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Iwahashi-Shima C.,Osaka University | Miki A.,Osaka University | Hamasaki T.,Osaka University | Otori Y.,National Hospital Organization Osaka National Hospital Osaka | And 4 more authors.
Retina | Year: 2012

Purpose: To determine the incidence and risk factors for delayed-onset intraocular pressure (IOP) elevations after vitrectomy for Stages 4 and 5 retinopathy of prematurity and, in addition, to determine the results of treating the IOP elevations. Methods: Fifty-five consecutive eyes with successful retinal reattachment and at least 24 months of follow-up after vitrectomy were studied. The ophthalmic examinations included slit-lamp biomicroscopy, wide-field digital retinal imaging, and IOP measurements. Eyes were classified into 2 groups: eyes with a postoperative IOP elevation to ≥21 mmHg and eyes whose IOP was always <21 mmHg. Results: Eight eyes (14.5%) developed an IOP elevation to ≥21 mmHg from 2 months to 4 months (median: 2.5 months) after the vitrectomy. In two of these eyes, the IOP was controlled with antiglaucoma medications. In the other six eyes, trabeculotomy for eyes with open angles and trabeculectomy or goniosynechialysis for eyes with closed angles were performed. The IOPs were successfully controlled after an average of 1.5 glaucoma surgeries. Multivariate logistic regression analyses identified that a young gestational age (odds ratio = 1.147, 95% confidence interval: 1.024-1.346) and lensectomy (odds ratio = 8.795, 95% confidence interval: 1.262-183.3) were significantly associated with the IOP elevation. Conclusion: Delayed-onset IOP elevation after vitrectomy for retinopathy of prematurity occurs in 14.5% of the eyes, and it is significantly associated with a young gestational age and presence of lensectomy.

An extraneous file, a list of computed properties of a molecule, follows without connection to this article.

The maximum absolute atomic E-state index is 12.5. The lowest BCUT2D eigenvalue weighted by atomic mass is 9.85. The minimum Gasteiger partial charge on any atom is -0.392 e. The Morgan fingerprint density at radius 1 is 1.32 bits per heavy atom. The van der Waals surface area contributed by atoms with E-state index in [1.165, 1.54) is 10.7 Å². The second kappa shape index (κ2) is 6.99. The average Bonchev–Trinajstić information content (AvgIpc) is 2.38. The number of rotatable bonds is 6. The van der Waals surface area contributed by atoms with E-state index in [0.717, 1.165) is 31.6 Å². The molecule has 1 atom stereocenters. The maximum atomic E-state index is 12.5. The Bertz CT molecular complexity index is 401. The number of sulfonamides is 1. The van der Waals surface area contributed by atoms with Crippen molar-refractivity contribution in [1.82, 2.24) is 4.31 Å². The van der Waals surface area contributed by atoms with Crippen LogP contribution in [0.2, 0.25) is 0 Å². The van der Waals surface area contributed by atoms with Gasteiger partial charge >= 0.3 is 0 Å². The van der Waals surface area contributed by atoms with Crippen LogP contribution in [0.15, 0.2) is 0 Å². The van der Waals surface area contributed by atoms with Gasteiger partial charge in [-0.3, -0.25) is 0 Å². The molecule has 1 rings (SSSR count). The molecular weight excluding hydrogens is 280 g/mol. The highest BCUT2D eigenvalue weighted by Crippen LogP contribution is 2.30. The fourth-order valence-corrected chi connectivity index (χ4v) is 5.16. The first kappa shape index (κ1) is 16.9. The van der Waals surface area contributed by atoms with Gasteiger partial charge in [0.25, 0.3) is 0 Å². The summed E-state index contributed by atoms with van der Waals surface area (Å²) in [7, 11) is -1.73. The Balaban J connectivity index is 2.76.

PubMed | Osaka University and National Hospital Organization Osaka National Hospital Osaka
Type: Journal Article | Journal: Clinical case reports | Year: 2015

A number of complications can occur following both surgical tracheostomy (ST) and percutaneous tracheostomy (PT). A flexible new tracheostomy insertion technique with the advantages of both ST and PT is proposed to reduce these complications. Our blunt puncture and dilation technique (BPAD tracheostomy) appears to be technically safe and feasible to perform.

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